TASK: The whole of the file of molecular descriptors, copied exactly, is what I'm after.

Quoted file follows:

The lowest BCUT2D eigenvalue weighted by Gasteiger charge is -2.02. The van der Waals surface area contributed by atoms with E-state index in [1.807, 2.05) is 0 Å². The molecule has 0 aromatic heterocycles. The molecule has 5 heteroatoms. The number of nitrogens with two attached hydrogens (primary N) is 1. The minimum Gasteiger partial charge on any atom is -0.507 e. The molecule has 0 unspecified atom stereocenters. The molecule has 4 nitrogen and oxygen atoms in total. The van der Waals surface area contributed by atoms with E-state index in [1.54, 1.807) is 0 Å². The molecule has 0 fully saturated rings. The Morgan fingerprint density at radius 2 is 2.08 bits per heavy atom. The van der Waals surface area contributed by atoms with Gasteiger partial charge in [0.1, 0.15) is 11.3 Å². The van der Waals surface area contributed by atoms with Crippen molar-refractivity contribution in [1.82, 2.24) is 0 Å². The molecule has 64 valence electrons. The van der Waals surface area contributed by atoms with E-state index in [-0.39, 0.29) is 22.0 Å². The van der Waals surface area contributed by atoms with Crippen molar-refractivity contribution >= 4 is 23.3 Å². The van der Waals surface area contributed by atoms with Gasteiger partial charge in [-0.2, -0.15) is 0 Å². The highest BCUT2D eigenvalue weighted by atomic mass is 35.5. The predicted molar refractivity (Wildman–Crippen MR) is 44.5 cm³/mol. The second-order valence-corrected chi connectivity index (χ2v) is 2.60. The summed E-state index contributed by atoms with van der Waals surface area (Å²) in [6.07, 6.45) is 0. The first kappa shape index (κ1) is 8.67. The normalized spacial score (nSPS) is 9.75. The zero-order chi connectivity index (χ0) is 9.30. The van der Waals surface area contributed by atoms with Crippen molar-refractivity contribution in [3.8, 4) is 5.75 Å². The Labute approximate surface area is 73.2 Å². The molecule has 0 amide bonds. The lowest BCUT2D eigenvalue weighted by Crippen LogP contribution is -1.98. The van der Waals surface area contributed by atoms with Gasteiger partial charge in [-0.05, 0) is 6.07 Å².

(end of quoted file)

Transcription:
The lowest BCUT2D eigenvalue weighted by Gasteiger charge is -2.02. The van der Waals surface area contributed by atoms with E-state index in [1.807, 2.05) is 0 Å². The molecule has 0 aromatic heterocycles. The molecule has 5 heteroatoms. The number of nitrogens with two attached hydrogens (primary N) is 1. The minimum Gasteiger partial charge on any atom is -0.507 e. The molecule has 0 unspecified atom stereocenters. The molecule has 4 nitrogen and oxygen atoms in total. The van der Waals surface area contributed by atoms with E-state index in [1.54, 1.807) is 0 Å². The molecule has 0 fully saturated rings. The Morgan fingerprint density at radius 2 is 2.08 bits per heavy atom. The van der Waals surface area contributed by atoms with Gasteiger partial charge in [0.1, 0.15) is 11.3 Å². The van der Waals surface area contributed by atoms with Crippen molar-refractivity contribution in [1.82, 2.24) is 0 Å². The molecule has 64 valence electrons. The van der Waals surface area contributed by atoms with E-state index in [-0.39, 0.29) is 22.0 Å². The van der Waals surface area contributed by atoms with Crippen molar-refractivity contribution >= 4 is 23.3 Å². The van der Waals surface area contributed by atoms with Gasteiger partial charge in [-0.2, -0.15) is 0 Å². The highest BCUT2D eigenvalue weighted by atomic mass is 35.5. The predicted molar refractivity (Wildman–Crippen MR) is 44.5 cm³/mol. The second-order valence-corrected chi connectivity index (χ2v) is 2.60. The summed E-state index contributed by atoms with van der Waals surface area (Å²) in [6.07, 6.45) is 0. The first kappa shape index (κ1) is 8.67. The normalized spacial score (nSPS) is 9.75. The zero-order chi connectivity index (χ0) is 9.30. The van der Waals surface area contributed by atoms with Crippen molar-refractivity contribution in [3.8, 4) is 5.75 Å². The Labute approximate surface area is 73.2 Å². The molecule has 0 amide bonds. The lowest BCUT2D eigenvalue weighted by Crippen LogP contribution is -1.98. The van der Waals surface area contributed by atoms with Gasteiger partial charge in [-0.05, 0) is 6.07 Å².